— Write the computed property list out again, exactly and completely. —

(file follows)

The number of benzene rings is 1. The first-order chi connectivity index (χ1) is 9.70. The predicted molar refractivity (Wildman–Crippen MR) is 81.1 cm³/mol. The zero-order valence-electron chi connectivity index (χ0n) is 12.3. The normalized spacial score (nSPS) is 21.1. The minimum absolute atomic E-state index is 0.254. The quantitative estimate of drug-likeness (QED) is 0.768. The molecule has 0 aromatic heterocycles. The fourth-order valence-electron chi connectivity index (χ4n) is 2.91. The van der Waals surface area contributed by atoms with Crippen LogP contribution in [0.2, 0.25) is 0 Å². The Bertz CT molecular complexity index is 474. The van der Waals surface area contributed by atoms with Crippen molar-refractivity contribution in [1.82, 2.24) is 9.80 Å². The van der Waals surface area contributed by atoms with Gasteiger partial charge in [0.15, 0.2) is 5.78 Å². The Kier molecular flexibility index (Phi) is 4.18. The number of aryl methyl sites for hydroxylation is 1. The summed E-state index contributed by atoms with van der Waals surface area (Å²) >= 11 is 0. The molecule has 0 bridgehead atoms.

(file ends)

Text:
The number of benzene rings is 1. The first-order chi connectivity index (χ1) is 9.70. The predicted molar refractivity (Wildman–Crippen MR) is 81.1 cm³/mol. The zero-order valence-electron chi connectivity index (χ0n) is 12.3. The normalized spacial score (nSPS) is 21.1. The minimum absolute atomic E-state index is 0.254. The quantitative estimate of drug-likeness (QED) is 0.768. The molecule has 0 aromatic heterocycles. The fourth-order valence-electron chi connectivity index (χ4n) is 2.91. The van der Waals surface area contributed by atoms with Crippen LogP contribution in [0.2, 0.25) is 0 Å². The Bertz CT molecular complexity index is 474. The van der Waals surface area contributed by atoms with Crippen molar-refractivity contribution in [1.82, 2.24) is 9.80 Å². The van der Waals surface area contributed by atoms with Gasteiger partial charge in [0.15, 0.2) is 5.78 Å². The Kier molecular flexibility index (Phi) is 4.18. The number of aryl methyl sites for hydroxylation is 1. The summed E-state index contributed by atoms with van der Waals surface area (Å²) >= 11 is 0. The molecule has 0 bridgehead atoms.